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Indonesia

Papuan anger simmers over killings of father and son

Hundreds of indigenous people protest against shootings of civilians by Indonesian military

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Papuan anger simmers over killings of father and son

Papuans hold a protest on July 27 to demand a thorough investigation into the July 19 killings of a father and son in Nduga district. (Photo supplied)

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Hundreds of indigenous people have staged a protest in a mass call for justice for a father and son shot dead recently by Indonesian soldiers and for other civilians killed by security forces in Papua.

Papuans took to the streets of Nduga district to demand authorities press for an investigation into the deaths of Elias Karunggu and his son Selu Karunggu on July 18.

Wearing traditional costumes, they carried a cross with photographs of the two victims and others killed in the area during the past two years.

Nduga has become the focus of military operations following the murder by armed separatists of a soldier and 19 workers who were constructing a bridge in the area in December 2018.

According to human rights groups, tens of thousands of people were displaced and 257 Papuans have died from violence and hunger as a result of the military response to the murders.

Protest organizer Darson Lokbere said the shootings this month showed the military had no respect for Papuans and that the victims were "shot and killed like animals."

He called the cross the protesters were carrying "a symbol of the suffering we experience."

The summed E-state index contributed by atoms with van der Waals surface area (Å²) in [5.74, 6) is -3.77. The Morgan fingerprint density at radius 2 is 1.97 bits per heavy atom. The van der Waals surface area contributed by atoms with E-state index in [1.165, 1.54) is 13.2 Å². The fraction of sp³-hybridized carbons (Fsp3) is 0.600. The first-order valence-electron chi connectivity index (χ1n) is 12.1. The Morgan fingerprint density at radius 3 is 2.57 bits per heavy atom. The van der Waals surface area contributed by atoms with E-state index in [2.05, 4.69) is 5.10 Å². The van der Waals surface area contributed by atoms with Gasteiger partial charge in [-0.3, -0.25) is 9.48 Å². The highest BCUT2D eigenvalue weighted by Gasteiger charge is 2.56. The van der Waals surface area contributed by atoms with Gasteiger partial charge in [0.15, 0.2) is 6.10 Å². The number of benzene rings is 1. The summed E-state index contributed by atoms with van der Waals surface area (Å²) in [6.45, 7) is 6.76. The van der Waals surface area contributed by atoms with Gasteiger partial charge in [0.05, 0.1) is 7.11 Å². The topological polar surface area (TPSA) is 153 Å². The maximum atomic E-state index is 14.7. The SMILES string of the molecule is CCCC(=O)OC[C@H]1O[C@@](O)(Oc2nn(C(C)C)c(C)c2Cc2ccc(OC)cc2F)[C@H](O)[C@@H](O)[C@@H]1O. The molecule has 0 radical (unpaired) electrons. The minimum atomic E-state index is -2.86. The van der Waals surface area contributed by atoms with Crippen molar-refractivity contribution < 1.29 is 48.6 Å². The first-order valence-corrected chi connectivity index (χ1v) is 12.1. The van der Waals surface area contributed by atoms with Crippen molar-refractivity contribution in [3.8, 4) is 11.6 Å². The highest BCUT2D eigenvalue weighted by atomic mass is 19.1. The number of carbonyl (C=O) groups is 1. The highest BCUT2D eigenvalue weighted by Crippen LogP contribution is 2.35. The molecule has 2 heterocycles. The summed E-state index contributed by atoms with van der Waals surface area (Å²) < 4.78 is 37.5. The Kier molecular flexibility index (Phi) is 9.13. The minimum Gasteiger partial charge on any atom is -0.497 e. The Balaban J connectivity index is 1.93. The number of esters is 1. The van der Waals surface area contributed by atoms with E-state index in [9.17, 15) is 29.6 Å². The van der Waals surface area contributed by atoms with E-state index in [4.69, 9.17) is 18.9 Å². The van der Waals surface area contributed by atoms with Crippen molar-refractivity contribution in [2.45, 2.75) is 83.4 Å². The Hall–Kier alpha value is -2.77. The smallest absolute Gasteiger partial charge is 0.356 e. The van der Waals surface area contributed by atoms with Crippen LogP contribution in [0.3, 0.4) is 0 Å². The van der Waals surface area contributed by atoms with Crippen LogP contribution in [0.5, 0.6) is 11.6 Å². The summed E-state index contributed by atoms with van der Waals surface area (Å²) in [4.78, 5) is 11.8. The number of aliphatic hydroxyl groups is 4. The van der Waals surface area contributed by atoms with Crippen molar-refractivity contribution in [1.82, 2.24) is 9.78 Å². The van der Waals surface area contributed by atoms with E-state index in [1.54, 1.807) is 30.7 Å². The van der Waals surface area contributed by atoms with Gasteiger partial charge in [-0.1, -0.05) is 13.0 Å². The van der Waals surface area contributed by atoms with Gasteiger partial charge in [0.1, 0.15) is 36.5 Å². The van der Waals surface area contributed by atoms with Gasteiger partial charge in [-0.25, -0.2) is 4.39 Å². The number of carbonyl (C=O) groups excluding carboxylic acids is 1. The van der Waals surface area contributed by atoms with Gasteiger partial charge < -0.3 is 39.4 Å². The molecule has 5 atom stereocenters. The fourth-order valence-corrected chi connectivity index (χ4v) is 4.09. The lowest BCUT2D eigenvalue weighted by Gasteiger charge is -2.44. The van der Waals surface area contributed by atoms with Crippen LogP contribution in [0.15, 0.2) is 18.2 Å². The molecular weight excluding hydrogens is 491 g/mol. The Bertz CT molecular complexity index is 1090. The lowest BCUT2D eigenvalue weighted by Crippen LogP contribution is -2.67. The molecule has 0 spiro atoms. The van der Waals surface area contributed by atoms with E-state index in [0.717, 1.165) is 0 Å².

The military commander in Papua, General Gusti Nyoman Suriastawa, has confirmed the shootings but claimed the father and son were separatist rebels.

That claim was dismissed by Lokbere, who repeated claims by rights groups that the pair were ordinary civilians who fled their village as a result of the 2018 violence and who wanted to return to their home.

Nduga district chief Yairus Gwijangge said he would back the protesters by calling for a thorough probe.

Ikabus Gwijangge, a local lawmaker, said people in the area have been left feeling “bitter” as a result of the presence of the military and paramilitaries in the area.

"The presence of the military in this region means people are unable to live their lives freely and the threat of violence is always there," he said.

Theo Hesegem, a human rights activist at the protest, said they were pressing for a fact-finding team to look into the recent killings.

"The military’s claims are different from the information we have obtained ... so as to shrug off pressure and continue the killing of civilians," he said.

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